View Full Version : January 2013 Geocacher Profile

01-01-2013, 06:00 PM
The Membership Relations Committee is happy to showcase some ArkGeo Geocachers through the "Geocacher Profile". The committee thought Richard Honebrink aka Rhone should be the next cacher to be in the spotlight.

What is your geocaching name? Rhone

How did you choose your handle? First letter of first name, first 4 letters of last name

How long have you been geocaching? Since May, 2004

How did you find your first Geocache, and which one was it? GCJ7YT, Sling Blade Bridge This was not actually the first find, because I had found one or two stages of Deezer’s multi-cache that was hidden in Benton’s Tyndall Park a few days earlier. I was using an old Garmin GPS 12 at the time and didn’t even know how to enter coordinates into it, so I just walked around looking at the location display until it matched the posted coordinates. It was this cache, that led me to figure out how to enter the coordinates because the difficulty of finding GZ was increased significantly by not doing so. This cache was particularly interesting to me because it was the location of one of the scenes in the movie by that name.

Who usually goes with you when you go caching? For a long time I cached alone except for I went to Fort Smith and cached with my son, Extreme 3435. I met SJClimber at a CITO at Beaverfork Lake north of Conway in April, 2005 and have been caching with him ever since. I also cache with goff-family, the snowlight, and KNKINCABOT, and Old River Runner.

How long will you work on puzzle caches before you give up? That depends on the puzzle itself. If it’s something that is interesting to me, I never give up until it’s solved. Sometimes the solutions are the result of collaboration with other cachers. I think the most difficult one would have to be GCKX3M, Revenge of the Big Crybaby, which unfortunately has been changed from it’s original form. Another one that was really difficult is: GC1J386, Two Hundred Six.

What town/areas have you most enjoyed caching in? In the early days, Clarksville was the place to cache because of the very creative hides of nonnipoppy and gulfnutz. The area around Russellville, and Hot Springs are always fun for caching. Recently I have been spending most of my time hunting caches that are located on trails and require significant hikes to get the smiley.

Do you do paperless caching? No, I used to use a Palm device, but it gave up the ghost and I have always used a list with all of the important facts about each cache since then.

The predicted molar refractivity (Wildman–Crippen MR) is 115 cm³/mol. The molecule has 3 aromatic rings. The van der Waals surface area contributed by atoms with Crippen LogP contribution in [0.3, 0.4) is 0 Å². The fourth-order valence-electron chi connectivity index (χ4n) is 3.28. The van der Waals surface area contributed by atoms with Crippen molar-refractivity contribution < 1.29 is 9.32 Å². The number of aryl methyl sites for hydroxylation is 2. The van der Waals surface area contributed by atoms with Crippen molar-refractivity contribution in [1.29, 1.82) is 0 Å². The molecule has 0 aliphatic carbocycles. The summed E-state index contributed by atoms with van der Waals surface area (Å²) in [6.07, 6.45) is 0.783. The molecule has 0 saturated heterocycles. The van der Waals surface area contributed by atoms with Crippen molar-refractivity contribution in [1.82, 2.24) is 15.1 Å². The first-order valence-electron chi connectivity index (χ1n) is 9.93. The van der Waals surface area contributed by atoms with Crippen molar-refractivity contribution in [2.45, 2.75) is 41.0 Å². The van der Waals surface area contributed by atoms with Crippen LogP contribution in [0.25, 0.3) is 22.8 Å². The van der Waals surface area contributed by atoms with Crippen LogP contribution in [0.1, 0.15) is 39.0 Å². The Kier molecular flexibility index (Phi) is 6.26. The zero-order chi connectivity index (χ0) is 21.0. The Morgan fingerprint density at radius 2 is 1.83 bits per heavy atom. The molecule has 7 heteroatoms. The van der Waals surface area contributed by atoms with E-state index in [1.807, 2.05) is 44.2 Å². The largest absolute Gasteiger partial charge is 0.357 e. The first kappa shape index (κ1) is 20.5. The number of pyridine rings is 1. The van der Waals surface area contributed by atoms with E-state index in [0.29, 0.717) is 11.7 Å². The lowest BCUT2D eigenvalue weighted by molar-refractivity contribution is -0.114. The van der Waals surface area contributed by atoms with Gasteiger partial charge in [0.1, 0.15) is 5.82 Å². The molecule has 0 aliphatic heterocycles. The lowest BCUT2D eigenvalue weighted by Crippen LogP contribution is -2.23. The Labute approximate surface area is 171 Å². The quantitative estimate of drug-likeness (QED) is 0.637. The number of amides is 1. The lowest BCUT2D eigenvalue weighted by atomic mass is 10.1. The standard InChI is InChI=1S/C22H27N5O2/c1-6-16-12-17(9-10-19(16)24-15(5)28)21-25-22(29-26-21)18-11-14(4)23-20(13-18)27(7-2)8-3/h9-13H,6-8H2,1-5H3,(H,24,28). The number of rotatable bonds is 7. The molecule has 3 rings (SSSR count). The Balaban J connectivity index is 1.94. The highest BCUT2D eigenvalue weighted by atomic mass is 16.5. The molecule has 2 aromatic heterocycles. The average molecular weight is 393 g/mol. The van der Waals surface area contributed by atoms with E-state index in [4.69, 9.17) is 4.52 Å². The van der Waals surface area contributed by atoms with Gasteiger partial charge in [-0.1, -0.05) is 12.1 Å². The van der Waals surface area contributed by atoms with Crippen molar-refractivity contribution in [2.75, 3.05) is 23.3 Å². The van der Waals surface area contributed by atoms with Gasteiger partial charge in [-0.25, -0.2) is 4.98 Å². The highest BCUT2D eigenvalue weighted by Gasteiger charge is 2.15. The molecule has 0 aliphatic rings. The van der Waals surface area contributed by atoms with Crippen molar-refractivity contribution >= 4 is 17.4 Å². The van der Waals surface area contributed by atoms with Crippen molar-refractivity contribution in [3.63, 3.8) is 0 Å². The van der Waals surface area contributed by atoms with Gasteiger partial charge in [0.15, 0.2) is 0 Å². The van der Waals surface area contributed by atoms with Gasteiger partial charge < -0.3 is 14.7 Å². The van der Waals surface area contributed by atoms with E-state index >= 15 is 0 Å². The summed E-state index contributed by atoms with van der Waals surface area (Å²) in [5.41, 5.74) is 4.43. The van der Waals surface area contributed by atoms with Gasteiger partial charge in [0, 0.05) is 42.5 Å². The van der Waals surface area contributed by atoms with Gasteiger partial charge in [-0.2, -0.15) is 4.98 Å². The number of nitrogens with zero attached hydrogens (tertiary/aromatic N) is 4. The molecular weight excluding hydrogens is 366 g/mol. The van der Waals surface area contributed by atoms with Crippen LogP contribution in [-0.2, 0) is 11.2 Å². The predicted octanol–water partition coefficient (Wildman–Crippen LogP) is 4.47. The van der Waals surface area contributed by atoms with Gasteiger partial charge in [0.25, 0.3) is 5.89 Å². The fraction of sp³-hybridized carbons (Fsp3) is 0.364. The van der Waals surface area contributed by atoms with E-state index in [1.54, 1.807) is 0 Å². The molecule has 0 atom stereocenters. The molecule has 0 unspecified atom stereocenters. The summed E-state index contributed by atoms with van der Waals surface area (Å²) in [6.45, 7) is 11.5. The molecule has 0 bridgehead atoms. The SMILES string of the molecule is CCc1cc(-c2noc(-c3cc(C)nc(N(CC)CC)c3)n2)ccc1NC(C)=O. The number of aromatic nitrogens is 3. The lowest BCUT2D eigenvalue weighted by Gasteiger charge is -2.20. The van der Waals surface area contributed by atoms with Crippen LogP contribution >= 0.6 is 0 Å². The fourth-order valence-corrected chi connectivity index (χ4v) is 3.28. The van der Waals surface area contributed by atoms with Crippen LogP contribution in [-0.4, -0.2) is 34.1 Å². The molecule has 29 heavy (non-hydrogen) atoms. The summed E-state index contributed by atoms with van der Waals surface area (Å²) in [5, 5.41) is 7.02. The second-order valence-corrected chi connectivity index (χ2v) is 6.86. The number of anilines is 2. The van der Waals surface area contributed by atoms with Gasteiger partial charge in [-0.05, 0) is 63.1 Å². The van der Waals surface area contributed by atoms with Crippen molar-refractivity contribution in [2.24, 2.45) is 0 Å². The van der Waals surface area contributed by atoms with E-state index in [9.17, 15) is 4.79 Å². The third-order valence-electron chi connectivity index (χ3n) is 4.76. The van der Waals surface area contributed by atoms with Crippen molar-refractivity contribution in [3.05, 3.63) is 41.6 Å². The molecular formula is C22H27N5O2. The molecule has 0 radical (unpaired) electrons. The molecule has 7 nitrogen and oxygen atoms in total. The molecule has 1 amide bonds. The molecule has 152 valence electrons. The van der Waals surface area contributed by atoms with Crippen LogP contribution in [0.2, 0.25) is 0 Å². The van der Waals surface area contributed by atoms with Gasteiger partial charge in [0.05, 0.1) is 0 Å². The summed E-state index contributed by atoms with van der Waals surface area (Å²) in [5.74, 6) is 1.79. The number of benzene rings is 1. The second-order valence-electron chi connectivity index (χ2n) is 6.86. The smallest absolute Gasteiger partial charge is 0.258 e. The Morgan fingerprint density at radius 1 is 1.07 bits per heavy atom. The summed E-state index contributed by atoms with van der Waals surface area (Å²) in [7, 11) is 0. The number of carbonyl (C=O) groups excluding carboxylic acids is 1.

What kind of geocaching rig do you use? I am currently using a Garmin 60CSx.

Why would you recommend anyone else to take up geocaching? It is an interesting way to spend spare time, that not only takes you to unique places, but also gives one the opportunity to meet a lot of very nice people.

Where are you originally from? I am originally from St. Paul, Minnesota

In what states have you geocached? Arkansas, Oklahoma, Texas, Michigan, Louisiana, Florida, Tennessee, Ohio, South Dakota, Missouri, Minnesota, Illinois, Kansas, Nebraska, Mississippi, Indiana, North Dakota, Iowa, Nevada, Kentucky, Colorado, Wisconsin, Montana, North Carolina, Wyoming, Pennsylvania, Alabama, Georgia, and West Virginia. I intend to add 19 more states by the end of 2013.

What was your first event ever attended? GCJXNY, Central Arkansas Geocachers .. 1st Annual Meet August 22, 2004.

How many caches have you found? As of December 27, 2012 10,902.

Which type of cache container do you prefer over the rest? I like them all, but ammo boxes would be high on the list, followed closely by pre-form soda bottles (because they don’t leak).

What was the most famous cache that you have found? That would have to be GC30, Mingo, which is the oldest active cache in the world.

Do you use disposable batteries or rechargeable batteries? I used rechargeable batteries for awhile, but switched back to disposable batteries because they last longer.

Do you enjoy hiding or finding more as your part of the hobby? I would have to say finding, but hiding caches is a lot of fun too, especially if you have a good place to put them where they are unlikely to become victimized by muggles.